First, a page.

What will it look like when drones (like those envisioned by Amazon’s Prime Air) come to U.S. airspace?
In this property-rights-obsessed nation, it turns out you actually don’t have a clear right to shoot down a drone hovering low over your backyard unless it’s putting you in imminent physical danger.
“You have to acknowledge in this day and age that stuff flies over your house,” Ryan Calo, a professor at the University of Washington who specializes in robotics and the law, told me. That puts him at odds with conservative commentator Charles Krauthammer, who voiced a more typical reaction on Fox News last year: “The first guy who uses a Second Amendment weapon to bring a drone down that’s been hovering over his house is going to be a folk hero in this country.”
PUBLISHED: Dec. 1, 2013
LENGTH: 30 minutes (7500 words)
Parents in New York are joining a growing movement to opt out of high-stakes testing for their children:
In response to the growing criticism, Arne Duncan, the White House’s Education secretary, this month said it was “fascinating” that some of the Common Core’s detractors are “white suburban moms who—all of a sudden—their child isn’t as brilliant as they thought they were, and their school isn’t quite as good as they thought they were.” There was an uproar among parents and administrators. “Did he really say that?” wrote Long Island superintendent Joseph Rella in an open letter. Duncan later “regretted” his phrasing, but what was most telling about his comment was that it seemed to acknowledge that support for the Common Core is being derailed in part by how it plays into the culture of anxiety often associated with high-stakes testing.
PUBLISHED: Nov. 25, 2013
LENGTH: 17 minutes (4377 words)
Todd Purdum argues that President Obama’s isolation from the rest of Washington, D.C., has made him less effective as a politician over the last five years:
Obama is far from the first president—or the first suddenly world-famous figure—to keep his own counsel or to rely on the tightest possible circle of longtime advisers and old, close friends. More than 20 years ago, when Mario Cuomo was seen as the Democratic Party’s best hope for taking the White House, one knowledgeable New Yorker assured me that Cuomo would never run, because he could never bring himself to trust the number of people required to undertake an effective campaign. In February 2007, the week Obama declared his candidacy, his confidante Valerie Jarrett told me that she had warned him at a backyard barbecue in Chicago the previous fall, when his book tour for The Audacity of Hope was morphing into a presidential campaign, “You’ll never make any new friends.” Obama has since worked overtime to prove the prescience of Jarrett’s view.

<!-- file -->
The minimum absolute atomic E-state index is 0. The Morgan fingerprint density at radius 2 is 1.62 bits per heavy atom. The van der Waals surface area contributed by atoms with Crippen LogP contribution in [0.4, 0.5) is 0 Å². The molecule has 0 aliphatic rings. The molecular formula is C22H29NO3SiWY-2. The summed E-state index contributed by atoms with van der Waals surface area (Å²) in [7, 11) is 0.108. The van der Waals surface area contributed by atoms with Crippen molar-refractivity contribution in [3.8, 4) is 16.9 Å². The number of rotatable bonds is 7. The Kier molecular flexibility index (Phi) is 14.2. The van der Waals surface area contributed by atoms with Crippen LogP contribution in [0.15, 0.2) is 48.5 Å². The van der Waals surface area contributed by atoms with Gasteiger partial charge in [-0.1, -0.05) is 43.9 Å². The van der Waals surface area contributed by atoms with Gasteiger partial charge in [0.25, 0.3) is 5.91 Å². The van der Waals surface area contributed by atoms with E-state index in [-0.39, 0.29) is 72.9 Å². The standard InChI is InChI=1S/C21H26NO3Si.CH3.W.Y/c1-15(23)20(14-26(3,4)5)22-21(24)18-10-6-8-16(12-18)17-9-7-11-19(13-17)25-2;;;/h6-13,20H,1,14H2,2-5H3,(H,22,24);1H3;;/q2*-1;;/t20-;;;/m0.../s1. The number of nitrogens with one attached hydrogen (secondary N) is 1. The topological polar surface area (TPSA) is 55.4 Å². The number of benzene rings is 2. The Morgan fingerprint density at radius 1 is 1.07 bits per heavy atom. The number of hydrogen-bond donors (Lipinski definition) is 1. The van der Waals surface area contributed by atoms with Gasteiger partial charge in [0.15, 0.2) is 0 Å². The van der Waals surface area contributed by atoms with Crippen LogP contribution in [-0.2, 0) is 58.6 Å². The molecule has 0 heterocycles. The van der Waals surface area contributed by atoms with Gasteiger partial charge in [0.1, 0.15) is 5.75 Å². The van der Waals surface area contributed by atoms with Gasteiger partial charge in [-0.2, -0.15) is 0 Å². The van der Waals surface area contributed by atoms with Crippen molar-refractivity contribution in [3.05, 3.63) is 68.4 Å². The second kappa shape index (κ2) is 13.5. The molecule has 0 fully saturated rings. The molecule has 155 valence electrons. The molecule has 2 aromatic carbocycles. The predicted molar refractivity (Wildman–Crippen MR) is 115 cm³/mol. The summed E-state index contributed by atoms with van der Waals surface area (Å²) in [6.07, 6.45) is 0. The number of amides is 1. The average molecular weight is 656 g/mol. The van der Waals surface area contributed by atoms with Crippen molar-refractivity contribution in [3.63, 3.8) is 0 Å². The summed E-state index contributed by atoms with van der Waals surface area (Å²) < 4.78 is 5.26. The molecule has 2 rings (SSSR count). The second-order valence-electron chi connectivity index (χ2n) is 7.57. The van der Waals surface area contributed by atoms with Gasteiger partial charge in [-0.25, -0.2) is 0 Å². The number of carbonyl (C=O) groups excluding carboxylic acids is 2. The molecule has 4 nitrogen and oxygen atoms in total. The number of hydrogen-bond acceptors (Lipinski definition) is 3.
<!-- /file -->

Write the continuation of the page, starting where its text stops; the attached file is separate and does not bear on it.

PUBLISHED: Nov. 10, 2013
LENGTH: 12 minutes (3042 words)
Greenfield and Clark make the case for changing tax incentives around construction and real estate, in order to finally solve the problems that led to the housing bubble and encourage sustainability:
The problem today is that neither individual homebuyers nor even larger commercial builders drive “market forces.” Instead, the market for real estate construction comprises managers of hedge funds and speculators who buy buildings and homes as rental properties. They are waiting for the value of the buildings to rise, as they had before the 2008 collapse. By early 2014, these high-volume buyers will most likely be near their short-term return on investment (ROI) with their investors and therefore looking to sell.
PUBLISHED: Oct. 29, 2013
LENGTH: 19 minutes (4771 words)
Gay teens in Georgia are being expelled from private Christian schools that are using a local law to raise money in a way that is so shrouded in mystery that the Society of Professional Journalists has awarded the law the Black Hole Award, for "the most heinous violations of the public's right to know":
"Now a sweet-faced sophomore with big blue eyes and a wry sense of humor, Tristan, who asks that we not use his real name, tells me this over fried cheese and Buffalo wings at a Chili's 20 minutes from the midsize Georgia town where he lives. He's here with two friends, a junior who asks to go by Emily and a senior who lets me use his real name, Jason, because he'll have graduated before anyone will read this. Though there's a Chili's closer to their homes, they've requested to meet here because if authorities at their school learned they were gay, they would not just be punished, they would be expelled.